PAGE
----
me start off by saying this article is not going to be about basketball or the Miami Heat. No this “Big Three”
does not need a lot of hype, they are hard gritty blue collar types. This “Big Three” can be found in gyms all
over America. Most of the time, two of the three are often avoided by the casual gym. In heavy lifting circles this group
is legendary. These three are so respected they built a whole sport called powerlifting around them. The article related to
the real big three, the Deadlift, the Squat, and the Bench Press. These three guys here are the true stars when it comes to
strength and power.
Bench, Deadlift and Squat are all multi joint, multi muscle, compound exercises. I’m sure anyone reading this is quite
familiar with the term compound exercise. If you’re not familiar with the term, a compound exercise by definition is
an exercise that works several muscle groups at a time. On of the greatest perks about compound exercises is more muscles
get more work and more overall development happens. This in turn builds overall muscle mass and strength a lot quicker. The
Deadlift, Squat and Bench press are not only the poster boys of powerlifting but also the poster boys of compound exercises.
The “Big Three” are known for their abilities to build tremendous
strength and pack on tons of muscle. They are also known as the measure of strength in weightlifting circles. No one ever
asks “How much you leg curl?” People however are always asking “What’s your squat?” or they will ask “How much you bench?” Sometimes these lifts can be just as much as an ego
boost as they are a strength and muscle builder. Whether a person is a powerlifter or simply just enjoys training these lifts,
the goal is usually to have large total numbers on these lifts. No matter how strong you get your numbers though, one thing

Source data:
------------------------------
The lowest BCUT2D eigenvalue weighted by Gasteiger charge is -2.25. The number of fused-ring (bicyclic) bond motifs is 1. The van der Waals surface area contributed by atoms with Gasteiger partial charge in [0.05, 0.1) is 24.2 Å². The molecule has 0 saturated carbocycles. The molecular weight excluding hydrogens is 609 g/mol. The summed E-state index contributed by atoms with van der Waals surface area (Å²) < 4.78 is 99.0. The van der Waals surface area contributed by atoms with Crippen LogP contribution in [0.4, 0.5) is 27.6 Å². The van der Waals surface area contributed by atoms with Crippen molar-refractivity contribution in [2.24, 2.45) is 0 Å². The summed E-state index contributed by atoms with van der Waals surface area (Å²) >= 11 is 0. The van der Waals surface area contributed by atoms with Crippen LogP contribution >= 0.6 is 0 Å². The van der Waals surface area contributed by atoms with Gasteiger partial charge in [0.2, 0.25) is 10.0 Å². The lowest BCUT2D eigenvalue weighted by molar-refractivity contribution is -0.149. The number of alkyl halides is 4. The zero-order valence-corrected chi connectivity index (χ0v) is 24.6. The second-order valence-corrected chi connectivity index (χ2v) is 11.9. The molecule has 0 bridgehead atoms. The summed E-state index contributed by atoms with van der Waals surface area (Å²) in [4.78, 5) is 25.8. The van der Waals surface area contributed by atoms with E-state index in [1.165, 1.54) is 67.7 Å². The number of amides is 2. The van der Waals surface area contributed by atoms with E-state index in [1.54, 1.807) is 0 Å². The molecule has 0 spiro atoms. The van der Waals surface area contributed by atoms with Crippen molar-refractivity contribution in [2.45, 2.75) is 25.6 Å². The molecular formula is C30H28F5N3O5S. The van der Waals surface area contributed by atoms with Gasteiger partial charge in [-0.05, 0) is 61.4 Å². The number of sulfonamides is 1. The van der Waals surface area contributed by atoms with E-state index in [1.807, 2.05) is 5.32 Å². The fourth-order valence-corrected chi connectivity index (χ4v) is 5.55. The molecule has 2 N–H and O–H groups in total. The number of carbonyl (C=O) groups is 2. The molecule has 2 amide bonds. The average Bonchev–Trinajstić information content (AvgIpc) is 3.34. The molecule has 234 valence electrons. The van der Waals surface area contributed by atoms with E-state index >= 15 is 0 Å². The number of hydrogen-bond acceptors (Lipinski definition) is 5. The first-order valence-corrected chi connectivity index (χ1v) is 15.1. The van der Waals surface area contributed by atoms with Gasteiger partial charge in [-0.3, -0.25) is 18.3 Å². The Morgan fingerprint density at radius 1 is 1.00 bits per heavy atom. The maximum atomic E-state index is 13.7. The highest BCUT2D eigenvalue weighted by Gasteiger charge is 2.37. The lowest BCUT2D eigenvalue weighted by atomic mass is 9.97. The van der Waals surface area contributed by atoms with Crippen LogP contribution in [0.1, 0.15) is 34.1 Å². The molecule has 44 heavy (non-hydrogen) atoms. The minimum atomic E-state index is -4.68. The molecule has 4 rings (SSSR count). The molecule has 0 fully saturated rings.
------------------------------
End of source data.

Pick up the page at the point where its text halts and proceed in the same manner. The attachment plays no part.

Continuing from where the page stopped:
can be assured “The chain is only as strong as it’s weakest link!” In sports no matter how good your star
or stars are, they will only be as good as the rest of the team around them. This statement also rings very true when it comes
to the “Big Three” of powerlifting.
The Problem With Only Using The “Big Three” To Improve Your Max
When someone first starts powerlifting the ideology is simple. If you want to
get good at squatting, deadlifting, and bench pressing, you squat, deadlift and bench press. I believe this is one of the
best training methods for beginners. It is the best way to familiarize yourself with the exercises and it’s a great
way to get stronger in the exercises quickly. As lifters build a little bit more
of a base with their training, I don’t think this ideology works as well. In the begining people usually make decent
and dramatic strength gains, eventually however those gains will plateau. The time period for this may vary from person to
person. When strength plateaus, two of the best ways to fix this are changing exercises, and techniques. Some “Big Three”
purest will say just keep doing the “Big Three” and that is all you will need, eventually you will break your
plateau. By simply doing the “Big Three” over and over you’re not changing the exercise stimulus enough.
The human body is very adaptive so using the same stimulus over a long period of time will not yield the same dramatic effects
as it did in the beginning of when you started using them.
A second possible problem with relying solely on the squat, deadlift, and bench
press, to increase your max totals is possible muscle imbalances. Remember the squat, deadlift, and bench press are probably
the three best compound exercises you can do. While compound exercises work a lot of muscle groups at once, they do not always
work them evenly. With compound exercises the strongest muscles will do more of the work. When this happens the body learns
to “take the path of least resistance”. This means although you may use good form and technique if there is a weakness in the system the body makes up for this by working stronger muscles more.